We looked forward to mile 10 where we knew K's Dad, Mikelle, and their friend would be waiting. One of the things about the race that was surprising to me was the way we LIVED to see our next group of cheerleaders- which we could not have planned any better than how it just worked out. It was so fun to look forward to seeing them and talking about each group. K's fam had bananas for us and lots of cool signs and yelling. K's dad even ran with us for a few minutes. They were great cheerleaders and at the perfect location. We spent time over the next long stretch pointing out runners peeing on the side, and commenting on different beautiful red-rock formations. I only had shin pain the first 7 miles or so, and still I'm waiting for it to hit hard. I'm sure me self-medicating and doubling up on my prescription celebrex had nothing to do with it! Poor Dr Toronto- we were so bossy with him. "I'm doubling my meds" I told him. He laughed and said it really didn't matter what he said did it? I have a mini crush on him.
We kept correcting each others running form. K was great to keep reminding me to not lean forward- my bad form habit. "short strides!" "shoulders back!" "Slow down the pace a bit!" We were our own little coaching team, and it worked great. We ate our goo, doled out our clif bars, and drank, drank, drank Gatorade and water. I swear to you I did not come out one single calorie ahead when it was all said and done!
I kept texting our many promoters where we were and we got a lot of texts encouraging us to keep going! We even talked to Suzy on the phone. She had prepared probably about 100 inspirational quotes on teeny slips of paper for our pouches that we took turns reading to each other. How cool was that!
Our next support staff was trained and ready at mile 16- Rosie, Mitzie, and Renee! They were yelling and screaming and waving. Everyone around us was so jealous of our run like a girl team. We liked the jealousy. Sorry- but true. Don't anyone tell Larry Payne, but Stan- Mitzie's husband and Rosie's dad had smoked us about an hour before. Oh well- our hair was still perfect. The girls ran with us for a while. Such a cool boost. We have a new special little love for them forever now!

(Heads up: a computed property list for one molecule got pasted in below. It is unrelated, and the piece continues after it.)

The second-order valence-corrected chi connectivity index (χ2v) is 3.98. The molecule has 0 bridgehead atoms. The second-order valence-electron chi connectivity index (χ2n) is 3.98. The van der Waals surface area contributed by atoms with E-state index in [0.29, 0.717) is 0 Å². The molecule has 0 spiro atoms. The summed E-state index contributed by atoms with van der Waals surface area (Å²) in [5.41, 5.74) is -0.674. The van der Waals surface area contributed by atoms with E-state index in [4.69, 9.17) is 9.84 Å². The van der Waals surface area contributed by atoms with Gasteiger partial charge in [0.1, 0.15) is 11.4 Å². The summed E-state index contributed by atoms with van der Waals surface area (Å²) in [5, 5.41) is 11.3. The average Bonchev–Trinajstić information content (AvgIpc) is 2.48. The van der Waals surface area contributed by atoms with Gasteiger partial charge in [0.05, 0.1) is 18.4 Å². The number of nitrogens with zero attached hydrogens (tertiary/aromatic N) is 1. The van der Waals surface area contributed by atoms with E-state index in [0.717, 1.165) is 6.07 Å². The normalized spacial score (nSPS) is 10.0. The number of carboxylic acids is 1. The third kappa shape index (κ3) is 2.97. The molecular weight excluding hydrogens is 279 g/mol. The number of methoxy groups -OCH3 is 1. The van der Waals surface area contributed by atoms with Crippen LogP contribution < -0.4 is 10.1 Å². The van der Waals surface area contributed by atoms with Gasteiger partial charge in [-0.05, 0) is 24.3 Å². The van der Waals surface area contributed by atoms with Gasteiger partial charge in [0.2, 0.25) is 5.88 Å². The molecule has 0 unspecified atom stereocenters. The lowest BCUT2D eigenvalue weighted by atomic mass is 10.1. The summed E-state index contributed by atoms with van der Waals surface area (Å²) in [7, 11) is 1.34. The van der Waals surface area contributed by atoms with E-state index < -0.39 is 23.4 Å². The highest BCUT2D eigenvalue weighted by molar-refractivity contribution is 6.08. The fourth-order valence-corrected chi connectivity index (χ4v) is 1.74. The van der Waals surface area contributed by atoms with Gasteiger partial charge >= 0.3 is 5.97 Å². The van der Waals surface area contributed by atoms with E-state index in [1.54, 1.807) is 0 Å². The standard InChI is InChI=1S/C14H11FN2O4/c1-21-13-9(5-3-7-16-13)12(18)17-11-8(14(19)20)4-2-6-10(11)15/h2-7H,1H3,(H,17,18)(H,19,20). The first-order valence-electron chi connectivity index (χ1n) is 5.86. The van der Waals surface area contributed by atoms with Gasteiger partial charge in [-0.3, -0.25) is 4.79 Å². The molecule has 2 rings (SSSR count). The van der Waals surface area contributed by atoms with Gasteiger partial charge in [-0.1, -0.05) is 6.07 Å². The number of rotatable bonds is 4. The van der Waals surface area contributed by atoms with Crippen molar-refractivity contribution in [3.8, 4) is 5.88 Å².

The miles seemed to pile up so fast. Really I didn't feel tired, or sore, or anything except elated! It seemed like we were at 20 before we really knew what was happening.
20 is where is starts to hurt for most. At the pasta dinner the night before we sat and talked with Moe, and his wife Carol. He said he had lost count long ago of number of marathons he had run. They were fun people. Moe told us the first third of the race you run with your head- telling yourself to slow down, not to get carried away by the excitement and make early mistakes you pay for later. The second third you run with your personality. You enjoy the adrenaline of running your goal of many months, you talk to other runners, you have a good time. The last third you run with your heart. You have to dig down deep to find the strength to keep going, and the will to finish. I thought that was about as accurate an accounting of a marathon as I've ever heard. 20 for us was still feeling good, but the small aches, and negative thoughts start to creep in. My left knee started complaining, but we used our many practiced techniques to quiet each traitor. I knew my family was at 23. I was LIVING for 23. At 21 we started talking about that only really- getting to 23, seeing my family. As we came over the hill- We were swarmed with close to one million nieces and nephews who yelled, screamed, waved the best signs of the race. They were yelling- "you're doing it! you're doing it!" Their faces are forever etched on my heart. I started to cry. Which of course makes Kristin cry. They CARRIED us down the hill, running with us, jumping and shouting, to my sisters and their husbands, my dad and my mom. I stopped to hug each of them. It makes me cry still to remember the scene. Never have I felt so loved and supported. It was an experience that I will look back on for a life-time as one of my most valuable. That day was an example of all that families are created for. I am so proud of THEM. OK- pull it together D. I'm on a plane right now headed for NYC and I think- true to form- I'm scaring the other passengers around me with my crying.